Wednesday, April 11, 2012

How to Help Your Kids Play Independently

I love having my little Miss Sweetie Pie & Baby Handsome around,
but sometimes it is nice to let them play independently.
It's good for them, and good for me!

It could sound like a pie in the sky,
but there are actual things that you can do to
Train them to play by themselves.
It's true! (Would I lie to you?)

Step One: Teach them how to play with their own toys.
Sometimes it can be frustrating, (like after a birthday, or Christmas.) when you feel like your kids have a million toys,
but they still don't know how to play by themselves.

So you have to sit down and show them the fun things they can do with their toys.  Don't be afraid to tie their old favorites in with new toys.  Like in this picture, baby H. is exploring his trains, but I also gave him a block which he could use as a slide for his trains. I sat and played with him for 20-30 minutes.

Think of training them as an investment. It takes some of your time to sit and play with them, but it is so enriching for them, and they will eventually learn how to play alone!

Step Two: Walk away.
After you have showed them how to play with their toys, during the next playing session (on a subsequent day) let them play alone.
If your children are really dependent on you for entertainment, this step will take some time.  
You might try setting a timer and giving them a goal of five minutes of playtime. Then each subsequent play session extend that time, so they can eventually play alone for at least 20 min.

You might have to tiptoe {or silently crawl} out of the room,
but eventually they will be able to play independently.  You can start playing with them, and when they are absorbed in their toys, walk away!

I tried this with Miss Sweetie when she was about 9 mo. old.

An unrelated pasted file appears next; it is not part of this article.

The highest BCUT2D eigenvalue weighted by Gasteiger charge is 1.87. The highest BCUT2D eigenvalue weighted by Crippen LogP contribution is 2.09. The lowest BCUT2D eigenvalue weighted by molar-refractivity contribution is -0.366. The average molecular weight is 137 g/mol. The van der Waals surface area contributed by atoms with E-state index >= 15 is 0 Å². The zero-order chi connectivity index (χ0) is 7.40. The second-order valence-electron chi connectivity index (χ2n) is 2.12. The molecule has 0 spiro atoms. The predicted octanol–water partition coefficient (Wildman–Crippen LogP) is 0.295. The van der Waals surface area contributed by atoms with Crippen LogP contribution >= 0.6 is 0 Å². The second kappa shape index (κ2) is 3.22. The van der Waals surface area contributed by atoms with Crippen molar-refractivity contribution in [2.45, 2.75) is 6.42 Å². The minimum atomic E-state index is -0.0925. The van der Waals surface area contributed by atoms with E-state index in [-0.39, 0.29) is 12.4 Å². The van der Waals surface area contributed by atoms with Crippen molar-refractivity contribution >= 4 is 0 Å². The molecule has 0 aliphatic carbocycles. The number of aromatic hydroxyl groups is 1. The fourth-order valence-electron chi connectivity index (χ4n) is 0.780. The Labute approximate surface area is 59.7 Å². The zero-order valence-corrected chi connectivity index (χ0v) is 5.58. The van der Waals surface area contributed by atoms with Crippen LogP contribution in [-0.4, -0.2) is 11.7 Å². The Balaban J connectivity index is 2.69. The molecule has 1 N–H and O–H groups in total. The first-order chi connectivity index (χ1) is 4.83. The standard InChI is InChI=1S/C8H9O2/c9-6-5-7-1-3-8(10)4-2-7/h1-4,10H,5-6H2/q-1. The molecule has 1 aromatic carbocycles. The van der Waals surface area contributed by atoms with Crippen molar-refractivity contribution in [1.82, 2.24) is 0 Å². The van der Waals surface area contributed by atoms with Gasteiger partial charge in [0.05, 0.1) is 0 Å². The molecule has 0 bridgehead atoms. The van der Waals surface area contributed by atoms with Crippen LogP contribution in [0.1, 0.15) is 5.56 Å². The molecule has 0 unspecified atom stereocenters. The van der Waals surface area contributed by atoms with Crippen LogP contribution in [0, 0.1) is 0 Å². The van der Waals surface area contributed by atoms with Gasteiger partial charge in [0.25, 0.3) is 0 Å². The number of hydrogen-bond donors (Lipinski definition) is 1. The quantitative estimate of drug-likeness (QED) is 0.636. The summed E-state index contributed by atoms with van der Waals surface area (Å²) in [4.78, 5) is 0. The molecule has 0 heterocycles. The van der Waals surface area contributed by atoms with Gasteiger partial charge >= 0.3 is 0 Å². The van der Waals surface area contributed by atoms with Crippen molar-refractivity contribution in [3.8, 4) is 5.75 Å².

She was mad when I left the room,
but she started to play with her farm animals,
and eventually I could walk in and out of a room and I would hear her gibber jabber talking with her animals.

Step Three: Set Up Regions of Play.
It is okay for children to play in their room, or downstairs, and be limited to that area.
Did your mother ever say to you "play downstairs or outside!"
Mine did, and being restricted to those areas gave our imaginations flight. We would make whole villages outside with sticks and water an mud. 

Setting regions can encourage children to think outside the box,
and be more creative.  Rather than having the whole house be open game all of the time, it also trains them to focus on the things in that room.  Great for lengthening attention span.

Step Four: Also let them have free time.
Where they can pick any toy anywhere in the house. That way they will know that although they are restricted for a few minutes, later on they are free to play anywhere (within your house rule's limits).

Other Ideas:
Play music while your child is playing alone.  This lengthens their playing time and stimulates their brain.

Rotate toys. If your children start to get bored of their old toys, try swapping them with toys in other areas of your house.

Use a schedule.

This really helped my little girl when I quit teaching school, and she quit going to daycare. 

 Using cards made her feel like I wasn't just making it up as I go.  It was as if the cards had their own authority.  "Well, I know you want to watch T.V.  right now, but the cards said that it's time to go to the grocery store."  I just flipped through them like flash cards each morning, but you could have them in pocket chart too. I bought these word strip cards at All a Dollar.

1 comment:

Thanks for your great comments!